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What does ‘Gazumping’ and ‘Gazundering’ mean?.

04 Jun 2024 | 5 min

When it comes to buying a home, the journey from A to Buy isn’t always straightforward.

In this article, we take a look at two potential pitfalls that could derail your purchase – gazumping and gazundering – and how you can avoid them.


What is gazumping?

You’ve found your dream home, put an offer in and it’s been accepted. Time to break out the bubbly and toast the next chapter in your life, right? Unfortunately, until you’ve exchanged contracts, you can still end up being gazumped.


Gazump (/ɡəˈzʌmp/) - When a seller accepts a higher offer from a buyer, after already accepting another offer from another buyer. Gazumping can happen at any time between an offer being made and the exchange of contracts.

Gazumping is a growing issue that home buyers in England and Wales are facing. While rules and regulations are in place to help mitigate the problem in Scotland, a recent study claimed that, since 2014, 38% of

English and Welsh home buyers had experienced gazumping at least once.

With an average time of 15 weeks between an offer being accepted and the purchase being completed, there’s plenty of opportunity for another buyer to swoop in with a bigger offer at any time. And if you’ve already paid surveyor and solicitor fees, you won’t get them back.

What is causing the rise in gazumping?

A lack of quality housing stock and excess demand has continued to drive up both house prices and competition. Although 78% of people surveyed were in favour of banning gazumping, the same study reported that 46% of people would consider gazumping to get the property they wanted.

Are Millennials still aspiring to own their own homes? Our own research suggests that 60% have ambitions to purchase a property in the next five to ten years, adding to the competitive market for buyers.

How does gazumping cause property chain breaks?

Unless you’re a cash buyer, the likelihood is that your house sale will be part of a chain, with purchases being dependent on other purchases completing first. For example, a buyer can’t move if they don’t have the funds from their sale (a ‘downward’ chain), or the seller of the house they want to purchase hasn’t completed on a new property (an ‘upward’ chain).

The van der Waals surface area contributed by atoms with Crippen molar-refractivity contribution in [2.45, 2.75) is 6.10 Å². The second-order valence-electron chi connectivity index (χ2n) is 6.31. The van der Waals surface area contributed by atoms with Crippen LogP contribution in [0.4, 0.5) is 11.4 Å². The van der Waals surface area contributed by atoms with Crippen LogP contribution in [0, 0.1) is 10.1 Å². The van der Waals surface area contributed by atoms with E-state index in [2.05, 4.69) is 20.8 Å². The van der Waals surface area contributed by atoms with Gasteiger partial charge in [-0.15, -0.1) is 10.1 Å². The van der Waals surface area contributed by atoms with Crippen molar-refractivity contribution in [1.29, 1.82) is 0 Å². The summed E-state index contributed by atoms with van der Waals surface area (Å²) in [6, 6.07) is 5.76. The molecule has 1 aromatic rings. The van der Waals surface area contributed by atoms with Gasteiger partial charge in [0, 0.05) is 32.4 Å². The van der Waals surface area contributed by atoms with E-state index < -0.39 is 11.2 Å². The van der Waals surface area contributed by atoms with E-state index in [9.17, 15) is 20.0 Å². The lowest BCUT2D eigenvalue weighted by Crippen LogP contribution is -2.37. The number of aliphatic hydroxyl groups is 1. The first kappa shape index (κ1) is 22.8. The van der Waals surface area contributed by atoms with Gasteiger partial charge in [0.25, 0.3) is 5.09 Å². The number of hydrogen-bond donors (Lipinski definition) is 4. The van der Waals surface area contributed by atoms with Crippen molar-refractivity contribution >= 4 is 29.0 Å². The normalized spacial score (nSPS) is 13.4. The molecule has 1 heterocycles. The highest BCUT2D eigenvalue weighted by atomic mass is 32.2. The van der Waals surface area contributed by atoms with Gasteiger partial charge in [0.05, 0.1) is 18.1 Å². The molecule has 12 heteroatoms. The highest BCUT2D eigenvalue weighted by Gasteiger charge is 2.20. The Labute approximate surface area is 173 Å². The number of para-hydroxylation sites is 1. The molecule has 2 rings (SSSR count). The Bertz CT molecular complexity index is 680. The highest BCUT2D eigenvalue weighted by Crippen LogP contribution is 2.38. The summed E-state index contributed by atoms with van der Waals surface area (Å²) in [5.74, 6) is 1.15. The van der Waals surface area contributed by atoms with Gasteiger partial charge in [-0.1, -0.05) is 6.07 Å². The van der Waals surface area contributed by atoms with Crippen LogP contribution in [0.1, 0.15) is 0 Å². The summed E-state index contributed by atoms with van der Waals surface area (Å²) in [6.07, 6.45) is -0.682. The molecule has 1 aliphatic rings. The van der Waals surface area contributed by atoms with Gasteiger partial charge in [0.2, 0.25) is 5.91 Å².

So, when gazumping happens, it can cause a chain break that affects everyone in the chain by adding more time to each purchase. This can also lead to offers being rescinded and more gazumping taking place, causing even more frustration.

“Sadly with less stock available, increased demand and competition for housing will always lead to the threat of a higher offer scuppering an agreed sale. But those buyers who arm themselves with agreed finances in place up front will always have an extra card in their hand.”

Ryan Etchells, Chief Commercial Officer at Together

How can using a bridging loan help avoid gazumping?

Gazumping can only occur before the exchange of contracts. After that point, the seller is legally obliged to sell the property and cannot accept a higher bid. Unfortunately, the gap between an offer and an exchange of contracts can take 15 weeks on average. That’s 15 weeks where something can go wrong.

Why does it take so long? Being in a ‘downward’ property chain could be one of the reasons for the delay as you need to wait for your own sale to complete, and your funds to be available, before you can complete the conveyance process and exchange contracts.

Bridging loans can be organised quickly so you can get access to the funds you need to break away from the chain. This can speed up the process between offer and contract exchange, and reduce the amount of time a would-be gazumper has to table a higher offer.

Frustrated at being gazumped?

Did you know that buying at auction could give you the certainty you need.

You can’t be gazumped once the hammer goes down.


What is gazundering?

You’re a couple of weeks away from finally completing the sale of your house, and you get an email from your buyer wanting to lower their offer. They can’t do that, right?

Just as a seller can accept another offer right up to the contract exchange, a buyer can change their offer – a practice known as gazundering.